US Special Forces, supported by UNOSOM II, then tried to arrest high-level Aidid lieutenants in a disastrous and bloody event - known as the Battle of Mogadishu or Black Hawk Down - in which several hundred Somalis are estimated to have been killed along with 18 American, 1 Malaysian and 1 Pakistani troops.

These events led to a backlash against UN intervention, particularly in US policy circles, and the level of UN force used in Somalia became known as the 'Mogadishu line', a benchmark so far removed from impartiality, the minimum use of force and consent, in the eyes of policy makers, that it was never to be crossed again.

Clashes in Katanga

However, Somalia was not the only mission to depart from the principles of UNEF, nor the first. In the early 1960s, as the norms created by UNEF were still new, ONUC in the DRC briefly provided an alternative for what UN peacekeeping could look like.

In the 1960s, the Congo was facing a crisis as national and foreign actors grappled for control of the country. Although having granted its former colony independence in 1960, Belgium sent soldiers back to the country to protect its expatriates still living there.

Meanwhile, with the central government in crisis, the mineral-rich province of Katanga, backed by British and Belgian mining interests, sought secession.

Responding to this turmoil, the UN Security Council acted swiftly, authorising the Secretary-General to deploy troops to assist the central government. But things got even worse as the nationalist Congolese Prime Minister, Patrice Lumumba, was assassinated under the UN's watch, an act in which Belgium was heavily implicated.

The UN found itself increasingly split between the European powers and America on the one hand, who were keen to maintain influence in the region as the Cold War continued, and many countries in the developing world, angry at the death of Lumumba and what they saw as colonial meddling in a newly-independent country.

As criticism of the UN increased, officers on the ground began organising to end the Katangan secession. Sensing the growing anger in the developing world, the UN Security Council changed tack and gave ONUC the authority to use force to protect their freedom of movement and expel foreign paramilitaries.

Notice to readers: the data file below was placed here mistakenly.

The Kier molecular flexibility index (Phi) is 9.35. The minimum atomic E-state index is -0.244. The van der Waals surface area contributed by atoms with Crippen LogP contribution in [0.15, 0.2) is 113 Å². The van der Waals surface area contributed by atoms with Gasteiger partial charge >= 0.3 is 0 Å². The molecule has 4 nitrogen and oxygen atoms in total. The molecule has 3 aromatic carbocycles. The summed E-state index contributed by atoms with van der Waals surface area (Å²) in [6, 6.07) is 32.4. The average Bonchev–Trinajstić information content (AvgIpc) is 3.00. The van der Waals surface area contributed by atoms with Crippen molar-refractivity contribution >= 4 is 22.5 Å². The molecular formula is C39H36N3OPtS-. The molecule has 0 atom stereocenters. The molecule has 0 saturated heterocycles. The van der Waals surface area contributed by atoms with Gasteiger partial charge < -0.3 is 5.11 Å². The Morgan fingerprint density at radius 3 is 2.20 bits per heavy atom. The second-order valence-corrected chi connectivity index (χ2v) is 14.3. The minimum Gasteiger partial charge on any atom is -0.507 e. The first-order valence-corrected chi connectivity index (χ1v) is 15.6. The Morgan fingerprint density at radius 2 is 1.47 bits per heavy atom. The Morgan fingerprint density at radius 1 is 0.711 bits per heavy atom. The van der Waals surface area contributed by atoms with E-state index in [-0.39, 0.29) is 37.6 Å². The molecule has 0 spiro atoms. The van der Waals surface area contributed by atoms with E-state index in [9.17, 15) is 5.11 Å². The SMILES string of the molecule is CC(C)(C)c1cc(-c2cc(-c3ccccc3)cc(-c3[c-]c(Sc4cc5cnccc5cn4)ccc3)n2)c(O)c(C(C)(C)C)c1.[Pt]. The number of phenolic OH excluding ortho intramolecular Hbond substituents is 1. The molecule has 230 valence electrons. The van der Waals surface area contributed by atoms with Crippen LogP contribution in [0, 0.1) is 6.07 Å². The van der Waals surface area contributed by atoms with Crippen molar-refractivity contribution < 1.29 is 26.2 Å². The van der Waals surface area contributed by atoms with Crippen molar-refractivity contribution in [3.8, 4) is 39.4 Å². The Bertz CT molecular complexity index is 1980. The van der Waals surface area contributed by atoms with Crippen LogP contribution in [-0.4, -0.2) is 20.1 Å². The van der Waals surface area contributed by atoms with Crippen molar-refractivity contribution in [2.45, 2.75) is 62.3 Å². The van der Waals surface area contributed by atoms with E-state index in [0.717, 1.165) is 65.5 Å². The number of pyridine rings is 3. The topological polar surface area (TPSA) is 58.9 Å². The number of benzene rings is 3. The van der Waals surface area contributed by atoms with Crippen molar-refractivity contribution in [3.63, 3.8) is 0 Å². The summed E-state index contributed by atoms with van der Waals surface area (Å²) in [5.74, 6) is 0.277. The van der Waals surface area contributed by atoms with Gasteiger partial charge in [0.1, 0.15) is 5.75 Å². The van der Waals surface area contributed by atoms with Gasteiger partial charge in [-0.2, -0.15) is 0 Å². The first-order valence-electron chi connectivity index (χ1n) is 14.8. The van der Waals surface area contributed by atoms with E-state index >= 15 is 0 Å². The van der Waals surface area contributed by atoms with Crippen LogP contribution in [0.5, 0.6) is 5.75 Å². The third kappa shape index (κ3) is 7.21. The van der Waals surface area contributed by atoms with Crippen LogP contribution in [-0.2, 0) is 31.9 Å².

Two operations, Rumpunch and Morthor, were launched, and the UN began taking over strategic locations in Katanga and disarming the Western mercenaries protecting the secessionists and Western mining interests.

Where mercenaries resisted, the UN used ground assaults, combat aircraft and armed vehicles to defeat them. The operations did suffer some setbacks including an incident in which the Irish garrison of ONUC was surrounded by mercenaries and Katangan gendarmerie for 6 days.

But overall, the operations were a success in the eyes of those who conducted them, and the Katangan secession was brought to an end. When faced with a growing crisis and a threat to its legitimacy, the UN took sides and used force to solve a political problem.

Lessons learned

There are of course countless differences between the situation in the DRC now and the situation in the 1960s. In the 1960s, Congo faced an open secession attempt by provincial authorities; today, the main threat is the plethora of rebel and militia groups in the east of the country.

In the 1960s, Belgium and the UK were the foreign powers accused of destabilising the country; today it is Rwanda and Uganda. In the 1960s, the focus of UN concern was on protecting the territorial integrity of states; today there is much more onus on protecting the lives of civilians.

But there are also important parallels between ONUC and the FIB today, not least the heavy criticism the UN encountered for its perceived weakness amidst intensifying situations - in 1960s, its failure to prevent Lumumba's assassination drew condemnation, while in 2012 it was MONUSCO's failure to stop M23 capture Goma that sparked anger.

And in both cases, it seems the UN's decision to employ a more forceful approach is at least partly driven by the realisation that it may have to take sides to achieve political goals and retain its legitimacy and reputation.